February 19, 2004

Speaker Examines Rules of Attraction

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Alon Ziv was sponsored to speak by Cornell Hapa, a group that explores mixed-race issues, yesterday at 8:00 p.m. in the HEC Auditorium of Goldwin Smith Hall. “Breeding Between the Lines: Why Interracial People are Healthier and More Attractive” was the title of his lecture and of an upcoming book by the main speaker.

Ziv began the lecture with, “Imagine it’s your wedding night and you’re in the honeymoon suite with the person you want to spend the rest of your life with and you’re getting cozy … now imagine that this person is your sibling. How do your feelings change?”

Ziv said that he wanted to know why incest is so repulsive and how it generates such a strong reaction. He came to the conclusion that incest produces inferior children who are much more likely to have health problems. He said his theory was based on findings that the less alike parents are the more genetic variation there will be in their offspring.


“Symmetry is associated with longer life, more fertility and being able to run faster … Is symmetry sexy? The answer is definitely yes!” he said.

Ziv said that in one study where people were asked to choose between faces, the more symmetrical faces were consistently found to be sexier. In another study using pictures of the same person, one untouched and one enhanced by a computer to look more symmetrical, the subjects at first didn’t have a preference, but when pressed to make a choice consistently chose the enhanced face.

He said another interesting findings was that “symmetrical men lose their virginity two to three years earlier.”

In one study, men wore a plain white t-shirt for two days which was then placed in a plastic bag after measurements for symmetry were taken. Women then came and smelled the t-shirts and most rated the symmetrical men as smelling better.

Ziv clarified, “There’s nothing innately good about symmetry itself, it’s one way to get the information about genes.”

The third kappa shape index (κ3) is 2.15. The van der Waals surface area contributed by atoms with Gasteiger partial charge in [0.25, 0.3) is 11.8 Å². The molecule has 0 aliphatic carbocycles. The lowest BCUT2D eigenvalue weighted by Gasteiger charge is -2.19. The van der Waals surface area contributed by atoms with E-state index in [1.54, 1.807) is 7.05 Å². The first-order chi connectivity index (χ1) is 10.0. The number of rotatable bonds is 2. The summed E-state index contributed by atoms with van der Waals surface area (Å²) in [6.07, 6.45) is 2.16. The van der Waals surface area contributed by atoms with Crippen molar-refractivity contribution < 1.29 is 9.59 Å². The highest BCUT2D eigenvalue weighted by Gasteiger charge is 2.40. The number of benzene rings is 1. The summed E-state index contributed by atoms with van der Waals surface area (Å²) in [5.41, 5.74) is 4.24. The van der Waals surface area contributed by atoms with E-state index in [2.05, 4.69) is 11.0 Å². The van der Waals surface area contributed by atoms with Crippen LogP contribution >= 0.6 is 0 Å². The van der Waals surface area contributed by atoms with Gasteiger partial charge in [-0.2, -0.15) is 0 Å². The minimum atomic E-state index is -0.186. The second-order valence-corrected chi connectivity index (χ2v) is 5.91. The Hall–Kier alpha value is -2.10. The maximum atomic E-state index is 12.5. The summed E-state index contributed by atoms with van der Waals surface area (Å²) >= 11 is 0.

Different Conditions

He went into brief detail explaining that genes make proteins and we have two copies of every gene. Ziv said that it’s more advantageous for copies to be different, to be heterozygous and more able to deal with different conditions.

He gave the example of Siamese cats which have similar genes and genetic mutations in which the gene responsible for putting pigment on the fur is temperature dependent. The body of the cat is warmer than the limbs, face and tail and there is enough of a temperature difference that the pigment is only deposited on the limbs, face and tail.

Ziv than asked the audience “Why do people have sex and what is the goal?”

The responses he received were “because it feels good” and “to reproduce” respectively. Ziv said “They’re not unrelated.”

He added that variation is what makes sexual reproduction more advantageous than asexual reproduction and that if the parents are very different there will be more genetic variation.


Toward the end of the lecture, Ziv put some of his previous ideas together, “How do we get symmetry? From being heterozygous; and that comes from … different races.” He then quoted a UCLA study which found interracial children to be more symmetrical than others.

Some students found the talk stimulating, “It brought up interesting questions about race and genetics that people are usually afraid to ask,” said Adam Hymans ’05

“I thought his material would be very controversial and was hoping people would see the title and say, ‘this is totally counter-intuitive to how I’ve been brought up’ and then come to hear him speak,” said Emily Wagner ’06 who is part of Cornell Hapa and helped organize the lecture.

“I’m not telling anybody what to do,” Ziv said. “Talking about race is a scary thing … people should be more open-minded.”

Archived article by Vanessa Hoffman